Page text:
Cancer rates linked to dairy can change quickly, said Ganmaa. In the past 50 years in Japan, she said, rising rates of dairy consumption are linked with rising death rates from prostate cancer - from near zero per 100,000 five decades ago to 7 per 100,000 today.

Butter, meat, eggs, milk, and cheese are implicated in higher rates of hormone-dependent cancers in general, she said. Breast cancer has been linked particularly to consumption of milk and cheese.

In another study, rats fed milk show a higher incidence of cancer and develop a higher number of tumors than those who drank water, said Ganmaa.

All this begs the question of the health effects of milk on children. About 75 percent of American children under 12 consume dairy every day, but its health effects on prepubescent bodies is not known - "a good rationale for further study," said Ganmaa, who studies bioactive substances in food and reproductive health disorders.

She and her Harvard colleagues have already conducted two pilot studies.

One compared levels of hormones and growth factors in American milk (whole, whole organic, skim milk, and UHT - ultra-high temperature - milk) to milk from Mongolia. Levels were very low in both American skim and in Mongolian milk.

Another pilot study looked at third-graders in Mongolia. After a month, the hormone levels jumped among the children fed commercial U.S. milk.

Long-term studies are needed to see if any of this is important for children's health. "We don't know what the larger implications are," said Ganmaa. (The National Institutes of Health is now reviewing Ganmaa and her team's application to fund a two-year study.)

Meanwhile, Ganmaa is investigating 22 years of data from Harvard's Nurses Health Study, looking for a potential link between dairy and endometrial cancer.

But she is cautious about the implications of her studies of cancer rates and dairy consumption.

For one, said Ganmaa, "milk is a food of great complexity" and contains high levels of beneficial nutrients, including calcium and vitamin D. (Mongolian children, who drink a third less dairy than their American counterparts, have low levels of vitamin D.)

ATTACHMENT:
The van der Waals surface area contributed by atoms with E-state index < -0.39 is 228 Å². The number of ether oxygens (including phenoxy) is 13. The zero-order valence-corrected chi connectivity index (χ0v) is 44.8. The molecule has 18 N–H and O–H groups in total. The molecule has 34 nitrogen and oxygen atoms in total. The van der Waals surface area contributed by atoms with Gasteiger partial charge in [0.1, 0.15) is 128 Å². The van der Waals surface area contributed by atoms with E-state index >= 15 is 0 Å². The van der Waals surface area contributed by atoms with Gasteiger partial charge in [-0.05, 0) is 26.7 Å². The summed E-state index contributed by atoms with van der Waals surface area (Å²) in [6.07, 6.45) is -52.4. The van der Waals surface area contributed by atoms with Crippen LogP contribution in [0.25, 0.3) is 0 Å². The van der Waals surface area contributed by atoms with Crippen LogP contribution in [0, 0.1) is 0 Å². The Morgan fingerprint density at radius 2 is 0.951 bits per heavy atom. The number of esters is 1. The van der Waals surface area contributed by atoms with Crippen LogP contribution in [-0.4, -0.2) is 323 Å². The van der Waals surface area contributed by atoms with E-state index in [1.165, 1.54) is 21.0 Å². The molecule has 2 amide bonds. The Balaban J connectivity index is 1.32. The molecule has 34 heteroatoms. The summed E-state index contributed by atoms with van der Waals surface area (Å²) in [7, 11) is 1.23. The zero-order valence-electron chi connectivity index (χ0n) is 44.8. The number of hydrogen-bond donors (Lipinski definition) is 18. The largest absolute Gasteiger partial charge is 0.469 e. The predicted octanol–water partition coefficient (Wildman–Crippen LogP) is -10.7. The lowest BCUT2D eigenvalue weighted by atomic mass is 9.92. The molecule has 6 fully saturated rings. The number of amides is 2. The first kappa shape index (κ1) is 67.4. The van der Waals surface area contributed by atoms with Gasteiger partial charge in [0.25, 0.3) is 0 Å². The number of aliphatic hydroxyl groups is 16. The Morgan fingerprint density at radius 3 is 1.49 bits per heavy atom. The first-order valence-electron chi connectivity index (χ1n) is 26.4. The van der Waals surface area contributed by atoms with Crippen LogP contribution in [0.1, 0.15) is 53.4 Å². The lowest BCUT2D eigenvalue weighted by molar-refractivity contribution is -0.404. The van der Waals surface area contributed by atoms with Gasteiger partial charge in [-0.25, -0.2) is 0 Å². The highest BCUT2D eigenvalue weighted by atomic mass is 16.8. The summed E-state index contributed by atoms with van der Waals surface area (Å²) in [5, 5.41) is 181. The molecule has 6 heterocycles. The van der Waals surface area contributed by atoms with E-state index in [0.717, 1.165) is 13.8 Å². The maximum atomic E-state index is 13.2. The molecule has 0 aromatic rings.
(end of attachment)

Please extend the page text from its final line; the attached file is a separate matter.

"The hormonal effects of milk are very new," said Ganmaa during questions from her Radcliffe audience. Until more research is done, she said, "I'd like to keep our heads low."

But steps can be taken now to reduce the amount of hormones in milk, said Ganmaa. Because hormones reside in milk fat, drinking skim milk is one option. Getting calcium from green leafy vegetables is another.

Modes of milk production can also change, said Ganmaa. She suggested milking only nonpregnant cows (the Mongolian model), or not milking cows when they are in the later stages of pregnancy, when hormone levels are particularly high.

"The dairy industry in the United States is not going to change in any radical way," said artist Shimon Attie, the Mildred Londa Weisman Fellow at Radcliffe - and a former dairyman.

But in the meantime, he had a suggestion for the coffee setting at future Radcliffe Fellows luncheons: a pot of nondairy creamer.

Radcliffe sponsors 50 fellows a year - scientists, artists, writers, and scholars of every stripe. Three times a month, one of them gives a private luncheon talk for other fellows.

 






Copyright 2006 by the President and Fellows of Harvard College